My Postpartum Depression Story: How I Sought Treatment

In a way, being diagnosed with postpartum depression felt like a relief for me.

I should have known early on that I needed to see a doctor. This isn’t my first experience with depression and anxiety. I should have known this was more than being overwhelmed with new motherhood or being exhausted from getting so little sleep. Still, for the first several weeks of my depression, I kept telling myself I just needed to change my mindset, get a little more exercise or catch up on sleep. My son was already 6 months, after all. I had made it this far, if I just buckled down, I could power through it without medication.

But no matter how hard I worked at pulling myself out of my fog, I couldn’t do it by myself. So, when my son’s pediatrician called to tell me I had done poorly on my postpartum depression screening and I needed to see a doctor as soon as possible, I felt relieved to know it wasn’t just all in my head. Finally, someone else was telling me that what I was experience wasn’t normal, that things could be easier for me.

And, when I finally sat down in my doctor’s office and she told me she thought I was dealing with severe postpartum anxiety and depression, I saw the light at the end of the tunnel. We talked about medication and settled on double the dose I had been on during my pregnancy of an SSRI that was safe while breastfeeding. When I filled my prescription and took my first dose, I knew everything was going to be OK. I knew that within a few weeks, I would start to feel like myself again.

Honestly, adjusting to medication isn’t enjoyable. Since my dose was fairly high, I started to have side effects within a few days. I was having trouble sleep and felt fatigued during the day. I was also having cold sweats, which I guess some people experience on anti-depressants. That first week and a half, my kids watched way too much TV while I napped on the couch. More than once, I found myself wondering if it was worth it. I found myself worrying my medication was doing more harm than good.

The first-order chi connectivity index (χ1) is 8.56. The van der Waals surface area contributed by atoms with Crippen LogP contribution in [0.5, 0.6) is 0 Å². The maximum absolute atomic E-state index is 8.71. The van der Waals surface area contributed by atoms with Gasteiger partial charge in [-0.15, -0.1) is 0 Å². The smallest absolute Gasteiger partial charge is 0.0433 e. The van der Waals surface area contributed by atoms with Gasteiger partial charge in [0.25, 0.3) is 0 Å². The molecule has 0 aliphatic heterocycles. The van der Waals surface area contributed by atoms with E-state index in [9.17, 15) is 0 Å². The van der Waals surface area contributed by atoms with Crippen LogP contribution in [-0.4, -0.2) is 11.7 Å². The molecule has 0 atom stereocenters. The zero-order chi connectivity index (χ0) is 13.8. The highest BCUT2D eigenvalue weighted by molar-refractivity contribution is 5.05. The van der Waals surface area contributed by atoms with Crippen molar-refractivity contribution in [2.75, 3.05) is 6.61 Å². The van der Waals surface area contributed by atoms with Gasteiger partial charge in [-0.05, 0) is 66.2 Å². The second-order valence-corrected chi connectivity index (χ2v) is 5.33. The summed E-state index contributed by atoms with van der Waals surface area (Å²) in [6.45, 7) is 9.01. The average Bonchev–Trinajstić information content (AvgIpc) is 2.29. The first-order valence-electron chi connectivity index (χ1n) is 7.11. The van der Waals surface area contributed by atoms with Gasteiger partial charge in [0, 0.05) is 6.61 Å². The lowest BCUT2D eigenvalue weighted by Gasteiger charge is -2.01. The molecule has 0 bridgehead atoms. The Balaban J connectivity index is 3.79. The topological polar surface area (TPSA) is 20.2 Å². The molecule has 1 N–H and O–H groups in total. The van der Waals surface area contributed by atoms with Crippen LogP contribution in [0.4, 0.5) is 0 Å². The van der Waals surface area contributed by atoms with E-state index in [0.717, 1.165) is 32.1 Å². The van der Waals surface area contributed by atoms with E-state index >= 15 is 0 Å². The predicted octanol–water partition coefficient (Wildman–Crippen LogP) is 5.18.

I don’t love taking antidepressants, but knowing I was on my way to feeling healthy again was enough. I was able to power through the side effects, which seemed to start going away around three weeks.

Within two weeks, I started to notice I was feeling better. I wasn’t waking up in a panic in the morning, worried about whether or not I would be able to manage my kids and work alone while my husband was at work. I felt more motivated to work on my to-do list, instead of spending my days stewing over how I was failing as a mom. I was less irritable, which was a relief since I had been so impatient with my children for weeks before my diagnosis.

Medication isn’t a fix all and it certainly isn’t the only approach to treating postpartum depression, but for me, a prescription was the beginning of pulling myself out my fog. With an antidepressant in my system, I could start making plans to care for myself better. Before, I didn’t have the motivation to start getting more exercise or to make an appointment with a therapist. I didn’t feel like I deserved to take the time to care for myself. Once I started to feel more like myself, I could see where I had neglected my own needs because my depression was ruling my life.

I know a lot of people have concerns about taking antidepressants or they feel like it is just an easy fix. For me, that hasn’t been the case. For me, it is the first step towards a comprehensive plan for caring for my mental health. For me, it was about getting on my feet again so I had the motivation and mental clarity to make the right choices each day.

And, perhaps most importantly, it was about doing what I needed to do in order to take care of my kids. I simply couldn’t be a good mom without aggressively treating my postpartum depression. My kids deserve a mom who is doing whatever it takes to be healthy, whether that be taking medication, seeing a therapist or simply making some time for more self-care.